Yet despite these spending increases, during this 10-year period public school enrolment dropped in almost every province. Subsequently, on a per student basis, for that time period, spending on public schools increased 63.2 per cent, rising to $11,835 from $7,250.

The Political Assimilation of Immigrants and Their Descendants

February 27, 2015 Comments off

The Political Assimilation of Immigrants and Their Descendants
Source: Cato Institute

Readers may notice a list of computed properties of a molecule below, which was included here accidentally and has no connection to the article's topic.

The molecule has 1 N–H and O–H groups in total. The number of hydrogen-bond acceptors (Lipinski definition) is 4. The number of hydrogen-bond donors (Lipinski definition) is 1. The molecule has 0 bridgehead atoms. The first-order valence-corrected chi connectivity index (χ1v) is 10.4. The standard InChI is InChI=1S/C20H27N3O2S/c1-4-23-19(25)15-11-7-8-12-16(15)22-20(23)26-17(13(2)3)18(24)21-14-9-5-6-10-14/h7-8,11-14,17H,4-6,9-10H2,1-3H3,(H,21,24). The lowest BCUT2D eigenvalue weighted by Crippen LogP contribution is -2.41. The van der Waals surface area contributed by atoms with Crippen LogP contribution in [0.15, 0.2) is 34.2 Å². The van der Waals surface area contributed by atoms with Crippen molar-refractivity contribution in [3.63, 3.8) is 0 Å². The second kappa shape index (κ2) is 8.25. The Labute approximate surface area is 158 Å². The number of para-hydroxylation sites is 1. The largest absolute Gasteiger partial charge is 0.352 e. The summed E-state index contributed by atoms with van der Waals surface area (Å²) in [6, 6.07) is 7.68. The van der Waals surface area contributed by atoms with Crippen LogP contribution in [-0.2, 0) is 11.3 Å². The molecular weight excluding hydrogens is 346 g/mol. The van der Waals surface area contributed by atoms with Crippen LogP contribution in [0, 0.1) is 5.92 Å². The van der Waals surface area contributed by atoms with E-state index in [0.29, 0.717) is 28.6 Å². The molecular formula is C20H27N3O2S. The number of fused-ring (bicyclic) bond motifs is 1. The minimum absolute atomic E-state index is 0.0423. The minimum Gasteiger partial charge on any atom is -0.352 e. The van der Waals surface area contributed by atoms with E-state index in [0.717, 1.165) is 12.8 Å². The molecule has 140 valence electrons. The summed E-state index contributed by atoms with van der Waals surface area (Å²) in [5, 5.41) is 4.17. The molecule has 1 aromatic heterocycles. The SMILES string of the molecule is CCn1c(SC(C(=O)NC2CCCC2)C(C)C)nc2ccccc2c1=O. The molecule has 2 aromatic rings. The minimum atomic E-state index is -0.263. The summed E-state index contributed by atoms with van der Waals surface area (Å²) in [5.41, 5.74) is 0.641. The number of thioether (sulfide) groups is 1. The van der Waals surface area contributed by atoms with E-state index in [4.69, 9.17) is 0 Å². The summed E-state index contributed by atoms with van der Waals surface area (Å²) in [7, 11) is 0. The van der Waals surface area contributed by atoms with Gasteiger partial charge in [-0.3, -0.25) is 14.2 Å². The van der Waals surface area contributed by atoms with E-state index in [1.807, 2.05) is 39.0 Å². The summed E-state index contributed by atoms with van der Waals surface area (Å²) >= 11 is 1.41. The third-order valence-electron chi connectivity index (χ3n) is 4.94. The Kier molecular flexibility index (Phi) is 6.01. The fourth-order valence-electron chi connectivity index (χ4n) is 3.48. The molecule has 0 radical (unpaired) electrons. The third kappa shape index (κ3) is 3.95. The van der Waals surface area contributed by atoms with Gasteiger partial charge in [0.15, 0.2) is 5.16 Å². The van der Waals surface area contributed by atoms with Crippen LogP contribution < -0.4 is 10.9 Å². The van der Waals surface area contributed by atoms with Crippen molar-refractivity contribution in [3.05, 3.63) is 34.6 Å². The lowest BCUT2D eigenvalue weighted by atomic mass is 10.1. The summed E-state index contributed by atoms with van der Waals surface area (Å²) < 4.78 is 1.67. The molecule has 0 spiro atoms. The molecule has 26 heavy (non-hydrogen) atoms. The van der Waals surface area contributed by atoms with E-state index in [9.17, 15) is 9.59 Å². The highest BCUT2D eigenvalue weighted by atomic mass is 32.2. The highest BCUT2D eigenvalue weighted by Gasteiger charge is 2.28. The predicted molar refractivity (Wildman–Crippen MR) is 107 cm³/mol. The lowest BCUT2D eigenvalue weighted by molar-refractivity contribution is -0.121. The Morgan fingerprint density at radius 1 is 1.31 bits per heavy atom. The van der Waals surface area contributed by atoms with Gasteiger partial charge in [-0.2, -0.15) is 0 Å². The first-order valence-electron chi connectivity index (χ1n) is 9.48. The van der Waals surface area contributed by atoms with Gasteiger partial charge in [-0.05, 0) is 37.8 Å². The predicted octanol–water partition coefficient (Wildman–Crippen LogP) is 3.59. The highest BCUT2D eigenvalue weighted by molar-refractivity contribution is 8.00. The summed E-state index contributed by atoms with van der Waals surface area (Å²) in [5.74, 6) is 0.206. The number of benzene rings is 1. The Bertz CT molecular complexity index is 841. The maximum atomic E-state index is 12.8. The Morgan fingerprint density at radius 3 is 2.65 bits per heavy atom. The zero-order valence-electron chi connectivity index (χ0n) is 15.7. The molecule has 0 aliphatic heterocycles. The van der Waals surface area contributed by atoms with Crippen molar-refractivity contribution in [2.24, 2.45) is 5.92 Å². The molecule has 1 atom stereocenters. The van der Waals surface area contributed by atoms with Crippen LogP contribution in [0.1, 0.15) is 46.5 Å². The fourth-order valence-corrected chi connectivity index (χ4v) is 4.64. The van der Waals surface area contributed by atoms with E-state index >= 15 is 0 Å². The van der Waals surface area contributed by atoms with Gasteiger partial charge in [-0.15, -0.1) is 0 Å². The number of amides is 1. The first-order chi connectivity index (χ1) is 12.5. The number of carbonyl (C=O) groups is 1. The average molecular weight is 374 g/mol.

Many skeptics of immigration reform claim that immigrants and their descendants will not politically assimilate and will consistently vote for bigger government for generations. Political survey data suggest that this fear is unwarranted, as the political differences between immigrants and native-born Americans are small and, in most cases, so small that they are statistically insignificant. In the cases where the differences are significant, the descendants of immigrants rapidly assimilate into America’s political culture by adopting mainstream ideologies, political party identifications, and policy positions held by longer-settled Americans. The policy and political views of immigrants and their descendants are mostly indistinguishable from Americans whose families have been here for at least four generations. As a result of these small differences in opinion and the subsequent rapid assimilation of immigrants, they and their descendants are unlikely to alter America’s aggregate political attitudes.